Fisheries Minister, Robert Goodwill, will address the industry at the NFFO’s annual…
Fragmented and United
The diversity of the NFFO’s membership is one of its most noticeable features. Our membership ranges from 60 metre freezer trawlers that operate in distant waters to small, inshore, beach-launched, boats - and every size in between.
The fishing methods employed by our members embrace inkwell and parlour crab and lobster pots, whelk pots, static gill nets, trammel nets, stern trawls, whitefish otter trawls, whitefish freezer trawlers, pelagic freezer trawlers, beam trawls, long-lines, rod and line, pelagic trawl, nephrops trawls, seine-nets, salmon and sea trout drift nets and T and J nets, scallop dredges, ring-nets, jigger/lures and tuna pole and line.
With these methods our members target over sixty separate species.
The main fisheries which NFFO members prosecute are the:
North Sea and west of Scotland mixed demersal fishery
North Sea and West of Scotland targeted saithe fishery
North Sea plaice and sole beam trawl
North Sea seine net (fly shooter) fishery
Celtic Sea and Channel mixed demersal fishery
Celtic Sea and Channel beam trawl fishery (monk and megrim)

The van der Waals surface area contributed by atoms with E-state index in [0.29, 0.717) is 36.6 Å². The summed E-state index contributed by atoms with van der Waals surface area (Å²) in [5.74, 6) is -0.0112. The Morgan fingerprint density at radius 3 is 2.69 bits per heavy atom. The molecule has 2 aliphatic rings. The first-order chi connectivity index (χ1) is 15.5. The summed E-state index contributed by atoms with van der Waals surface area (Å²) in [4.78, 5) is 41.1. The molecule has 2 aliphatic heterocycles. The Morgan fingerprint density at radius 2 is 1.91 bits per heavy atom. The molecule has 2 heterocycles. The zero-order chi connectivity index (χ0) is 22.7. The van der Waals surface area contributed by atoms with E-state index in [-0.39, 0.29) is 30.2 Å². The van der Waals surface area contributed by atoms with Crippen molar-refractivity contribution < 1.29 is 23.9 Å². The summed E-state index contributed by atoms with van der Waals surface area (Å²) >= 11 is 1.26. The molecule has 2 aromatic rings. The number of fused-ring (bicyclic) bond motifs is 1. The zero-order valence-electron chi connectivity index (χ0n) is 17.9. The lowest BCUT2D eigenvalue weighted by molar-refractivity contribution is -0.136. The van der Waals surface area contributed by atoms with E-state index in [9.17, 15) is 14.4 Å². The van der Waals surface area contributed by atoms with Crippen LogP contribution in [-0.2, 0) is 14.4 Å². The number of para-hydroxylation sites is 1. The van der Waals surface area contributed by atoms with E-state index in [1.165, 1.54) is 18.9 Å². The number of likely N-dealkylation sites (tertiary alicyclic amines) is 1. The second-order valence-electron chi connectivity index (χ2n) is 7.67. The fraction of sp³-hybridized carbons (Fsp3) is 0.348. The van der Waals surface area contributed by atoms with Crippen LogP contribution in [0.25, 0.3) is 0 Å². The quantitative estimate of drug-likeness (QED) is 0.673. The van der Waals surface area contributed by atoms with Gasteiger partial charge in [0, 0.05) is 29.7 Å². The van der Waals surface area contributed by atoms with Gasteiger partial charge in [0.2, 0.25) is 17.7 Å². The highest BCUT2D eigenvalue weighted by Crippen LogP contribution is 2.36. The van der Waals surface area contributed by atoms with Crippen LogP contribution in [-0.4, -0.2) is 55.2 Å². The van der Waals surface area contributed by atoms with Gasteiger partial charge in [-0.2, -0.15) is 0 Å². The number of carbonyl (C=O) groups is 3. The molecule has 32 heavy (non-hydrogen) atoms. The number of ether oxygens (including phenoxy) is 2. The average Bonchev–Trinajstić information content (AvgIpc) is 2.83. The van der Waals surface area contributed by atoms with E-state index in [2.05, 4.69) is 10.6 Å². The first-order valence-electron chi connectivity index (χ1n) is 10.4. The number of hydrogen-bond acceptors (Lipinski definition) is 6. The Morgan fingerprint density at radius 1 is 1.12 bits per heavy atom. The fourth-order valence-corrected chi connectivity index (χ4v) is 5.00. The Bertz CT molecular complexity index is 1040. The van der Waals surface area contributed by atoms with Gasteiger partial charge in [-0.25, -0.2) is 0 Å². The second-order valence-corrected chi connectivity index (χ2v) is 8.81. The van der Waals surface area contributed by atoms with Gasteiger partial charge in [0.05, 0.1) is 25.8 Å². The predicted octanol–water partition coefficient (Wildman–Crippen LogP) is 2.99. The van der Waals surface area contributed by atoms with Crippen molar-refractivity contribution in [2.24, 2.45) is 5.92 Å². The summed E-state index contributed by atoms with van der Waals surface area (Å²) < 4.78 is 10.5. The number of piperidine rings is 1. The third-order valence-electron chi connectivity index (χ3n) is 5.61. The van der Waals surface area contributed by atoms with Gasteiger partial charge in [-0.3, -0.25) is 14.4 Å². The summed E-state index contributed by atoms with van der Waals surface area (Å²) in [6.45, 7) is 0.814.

Celtic Sea targeted hake fishery
Inshore gill net fishery
Inshore trawl fishery
Deep Sea long-line fishery
Inshore shellfish crab and lobster fishery
Offshore vivier brown crab fishery
Area VII Hake net fishery
Area VIII Tuna pole and line fishery
Sardine ring net fishery
North Sea nephrops fishery
Deep water monkfish fishery
Bristol Channel ray fishery
Irish Sea whitefish fishery
Irish Sea nephrops fishery
Pelagic fisheries for Western and North Sea mackerel and North Sea and Channel herring
Irish Sea herring fishery
Irish Sea plaice fishery
Bass static net, rod and line and trawl fisheries
North East Drift net fishery for salmon and trout
Channel flatfish fishery
North Norway (Barents Sea) cod fishery
Greenland cod, halibut and redfish fisheries
Iceland redfish fishery
NAFO (Canadian shelf) cod fishery
Mutual Support: in unity lies strength
Representing these diverse fisheries undoubtedly presents a logistical and communications challenge. But in unity lies strength. The Federation has always operated on the principle of mutuality: I help you when you are in trouble and you help me when I need support. So, when a member’s fishery is under pressure, for whatever reason, the Federation’s resources are directed at that fishery, to support the members, argue their case and find solutions.
There are many advantages to a diverse fishing industry. Adapting fishing patterns to a variety of economic and ecological niches guards against over-reliance on a few species or markets that can make the fleets vulnerable. But it is also true that a small fishery, or group of fishermen, can lack political clout, unless they build alliances with other fishermen. From that realization it is only a logical step to regional (or fishing method) groupings, and then to national and even international groupings, such as the NFFO and regional advisory councils.
Supporting each other, making common cause, resisting splits, overcoming frictions, covering each others’ backs, is the NFFO way. This was the core idea when the Federation was established and it remains our guiding principle.